Liquid Natural Gas -- The Alternative Fuel That Could

November 13, 2012 08:04 AM
 

The biggest problem with introducing new fuels to the American motorist is infrastructure. With a Kiwk Star or a Casey's on nearly every corner and off-ramp selling ethanol, gasoline and diesel fuels, switching to new fuels could be costly to retailers. The consumer faces the same problem. The cars that most people drive run on gasoline, and larger vehicles, like trucks and farm implements, run on diesel fuel. A new fuel would also mean the purchase of a new vehicle -- or at least a new engine. But with a fuel savings in the range of $1.40 - $1.80 per gallon, and plentiful natural gas supplies, the switch to LNG as an automotive fuel seems almost inevitable.

GE, Chesapeake Energy (CHK) and Clean Energy Corp (CLNE) have teamed up and are moving the U.S. in the direction of making Liquid Natural Gas more accessible to the American consumer.

"GE is proud to be partnering with Clean Energy Fuels to develop natural gas infrastructure in the U.S. Clean Energy is an industry leader in pioneering a new way for America to fuel its vehicles and to further gain energy independence," said GE Chairman and CEO Jeff Immelt.

Clean Energy expects to complete approximately 70 LNG stations by the end of 2012, with more planned for next year to serve the movement of goods along major transportation corridors throughout the U.S. While CNG, or compressed natural gas, is primarily used in cars, buses and smaller trucks, the LNG fueling being rolled out at Clean Energy’s stations is targeted at long-haul, heavy-duty trucks, which will have the advantage of longer driving ranges while minimizing tractor weight and incremental costs. In 2013, four major manufacturers will introduce the Cummins Westport 12-liter LNG engine, which is the optimum size for long-haul Class 8 trucks.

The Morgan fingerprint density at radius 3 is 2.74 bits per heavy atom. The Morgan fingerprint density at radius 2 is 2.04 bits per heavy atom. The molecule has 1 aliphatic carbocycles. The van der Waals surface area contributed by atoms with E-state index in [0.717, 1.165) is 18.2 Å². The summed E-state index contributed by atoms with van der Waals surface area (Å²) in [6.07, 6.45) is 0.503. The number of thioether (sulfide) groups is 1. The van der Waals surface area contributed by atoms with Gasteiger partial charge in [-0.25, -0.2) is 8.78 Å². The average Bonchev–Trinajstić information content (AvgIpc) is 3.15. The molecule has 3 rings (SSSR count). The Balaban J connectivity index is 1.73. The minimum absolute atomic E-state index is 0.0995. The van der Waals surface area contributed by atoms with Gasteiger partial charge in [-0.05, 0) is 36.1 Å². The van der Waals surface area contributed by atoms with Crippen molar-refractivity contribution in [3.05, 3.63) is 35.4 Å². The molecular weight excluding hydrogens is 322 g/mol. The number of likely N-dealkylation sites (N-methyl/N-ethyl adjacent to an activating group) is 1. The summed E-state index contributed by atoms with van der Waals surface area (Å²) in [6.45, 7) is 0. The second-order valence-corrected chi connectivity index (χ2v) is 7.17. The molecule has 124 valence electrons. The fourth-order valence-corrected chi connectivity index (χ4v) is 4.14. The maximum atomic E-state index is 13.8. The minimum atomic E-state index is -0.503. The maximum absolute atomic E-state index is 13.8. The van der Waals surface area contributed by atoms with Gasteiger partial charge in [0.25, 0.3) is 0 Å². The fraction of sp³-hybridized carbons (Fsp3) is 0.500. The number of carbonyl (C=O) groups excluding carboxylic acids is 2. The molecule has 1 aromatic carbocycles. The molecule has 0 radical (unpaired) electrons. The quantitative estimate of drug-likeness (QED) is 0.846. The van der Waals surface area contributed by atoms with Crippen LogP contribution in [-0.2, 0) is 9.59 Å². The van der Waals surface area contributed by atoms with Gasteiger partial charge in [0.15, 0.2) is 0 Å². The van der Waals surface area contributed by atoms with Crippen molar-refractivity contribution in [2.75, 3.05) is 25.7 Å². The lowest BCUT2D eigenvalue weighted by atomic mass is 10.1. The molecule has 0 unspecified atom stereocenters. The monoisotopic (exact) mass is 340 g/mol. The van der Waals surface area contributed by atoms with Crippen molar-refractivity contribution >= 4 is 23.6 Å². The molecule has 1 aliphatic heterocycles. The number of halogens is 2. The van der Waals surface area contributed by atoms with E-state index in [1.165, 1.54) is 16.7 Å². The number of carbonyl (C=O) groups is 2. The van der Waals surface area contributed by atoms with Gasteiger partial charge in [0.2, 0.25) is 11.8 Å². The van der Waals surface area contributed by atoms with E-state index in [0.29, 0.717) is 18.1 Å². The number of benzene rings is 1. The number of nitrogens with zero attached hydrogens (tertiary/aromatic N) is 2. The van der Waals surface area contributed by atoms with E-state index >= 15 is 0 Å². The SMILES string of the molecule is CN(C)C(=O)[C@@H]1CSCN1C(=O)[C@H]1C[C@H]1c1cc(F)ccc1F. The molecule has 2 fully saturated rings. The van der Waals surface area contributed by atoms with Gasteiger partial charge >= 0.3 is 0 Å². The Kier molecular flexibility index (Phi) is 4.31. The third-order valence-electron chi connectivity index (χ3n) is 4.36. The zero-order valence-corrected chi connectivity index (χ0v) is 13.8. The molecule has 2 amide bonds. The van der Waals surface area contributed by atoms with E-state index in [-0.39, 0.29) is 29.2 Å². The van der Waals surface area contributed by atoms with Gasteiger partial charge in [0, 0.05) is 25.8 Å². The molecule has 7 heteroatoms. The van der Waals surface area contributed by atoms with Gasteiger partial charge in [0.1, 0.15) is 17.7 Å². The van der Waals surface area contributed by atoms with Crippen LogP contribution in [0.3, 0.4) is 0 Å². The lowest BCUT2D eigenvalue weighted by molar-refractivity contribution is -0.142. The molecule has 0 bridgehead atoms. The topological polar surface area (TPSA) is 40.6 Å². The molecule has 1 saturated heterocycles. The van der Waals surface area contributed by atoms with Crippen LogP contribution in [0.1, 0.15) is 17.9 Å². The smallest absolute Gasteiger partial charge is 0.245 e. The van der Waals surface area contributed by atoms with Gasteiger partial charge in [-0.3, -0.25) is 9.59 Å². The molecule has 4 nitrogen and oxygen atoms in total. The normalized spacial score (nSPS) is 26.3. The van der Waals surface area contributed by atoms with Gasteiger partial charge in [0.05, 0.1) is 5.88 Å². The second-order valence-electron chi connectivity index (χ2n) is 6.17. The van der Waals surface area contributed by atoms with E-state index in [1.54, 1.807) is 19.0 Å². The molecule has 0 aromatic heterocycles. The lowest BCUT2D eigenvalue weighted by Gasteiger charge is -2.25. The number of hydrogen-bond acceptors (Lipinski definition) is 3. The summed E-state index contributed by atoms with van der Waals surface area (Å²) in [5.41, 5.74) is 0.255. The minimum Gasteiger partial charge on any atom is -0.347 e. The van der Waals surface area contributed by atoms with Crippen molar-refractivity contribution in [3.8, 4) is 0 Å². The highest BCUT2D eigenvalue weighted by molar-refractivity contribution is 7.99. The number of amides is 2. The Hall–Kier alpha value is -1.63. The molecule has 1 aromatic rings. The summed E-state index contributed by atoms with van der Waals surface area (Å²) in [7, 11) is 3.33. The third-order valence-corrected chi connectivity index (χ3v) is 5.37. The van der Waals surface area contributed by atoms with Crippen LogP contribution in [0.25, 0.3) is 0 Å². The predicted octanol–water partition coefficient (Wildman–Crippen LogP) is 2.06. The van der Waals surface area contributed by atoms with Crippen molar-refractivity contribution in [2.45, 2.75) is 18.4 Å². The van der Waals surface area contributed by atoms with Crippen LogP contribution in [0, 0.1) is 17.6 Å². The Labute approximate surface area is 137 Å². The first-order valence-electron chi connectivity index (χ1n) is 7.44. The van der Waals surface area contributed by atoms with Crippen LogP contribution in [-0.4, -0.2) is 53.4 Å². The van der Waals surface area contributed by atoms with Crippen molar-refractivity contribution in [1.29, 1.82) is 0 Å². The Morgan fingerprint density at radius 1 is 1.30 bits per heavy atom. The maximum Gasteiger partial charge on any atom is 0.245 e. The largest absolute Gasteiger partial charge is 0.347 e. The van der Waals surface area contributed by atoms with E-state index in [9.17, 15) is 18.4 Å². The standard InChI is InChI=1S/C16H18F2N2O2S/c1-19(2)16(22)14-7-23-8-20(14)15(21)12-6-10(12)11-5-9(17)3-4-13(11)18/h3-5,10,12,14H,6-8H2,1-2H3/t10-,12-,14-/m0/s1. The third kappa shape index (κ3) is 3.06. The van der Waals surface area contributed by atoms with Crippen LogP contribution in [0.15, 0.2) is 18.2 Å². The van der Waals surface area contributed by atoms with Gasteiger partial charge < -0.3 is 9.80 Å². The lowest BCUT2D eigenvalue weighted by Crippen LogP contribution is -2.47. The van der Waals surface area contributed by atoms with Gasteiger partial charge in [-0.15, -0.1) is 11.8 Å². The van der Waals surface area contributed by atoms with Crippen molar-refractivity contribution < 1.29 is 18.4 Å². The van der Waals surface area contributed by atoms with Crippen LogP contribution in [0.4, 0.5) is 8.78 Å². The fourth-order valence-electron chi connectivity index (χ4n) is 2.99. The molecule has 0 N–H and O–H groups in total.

Chesapeake Energy has also encouraged the spread of natural gas to the American roadway. The company is also collaborating with GE to develop infrastructure solutions that will help accelerate the adoption of natural gas as a transportation fuel. GE has committed to provide more than 250 "CNG In A Box™" modular, standardized CNG compression stations for natural gas vehicle (NGV) infrastructure. This product offers a turnkey solution to expand CNG accessibility for retailers.

The company is helping create America’s Natural Gas Highway System through its $160 million partnership with Clean Energy Fuels Corp., which will provide heavy-duty trucks ready access to natural gas along major interstate highways. It believes it will transform the trucking industry by lowering its costs and reducing emissions and will help America achieve independence from OPEC.

GE Chairman and CEO Jeff Immelt remarked, "With an abundance of cleaner, more affordable natural gas here in the U.S., this is an important opportunity for GE to join Clean Energy in changing the way America drives. It’s also a critical step in developing a natural gas-for-transportation fuel model that can be easily exported to other countries interested in exactly these kinds of breakthrough projects."

If GE, along with partners CHK and CLNE, can get the infrastructure up and running at a reasonable expense, and the over-the-road transport industry can demonstrate Liquid Natural Gas' value, the American consumer will catch on. Freedom from foreign oil, cleaner emissions and a 200 year supply of natural gas make this alternative fuel one that just might stick.

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Photo credit: Rockershirt / Foter / CC BY


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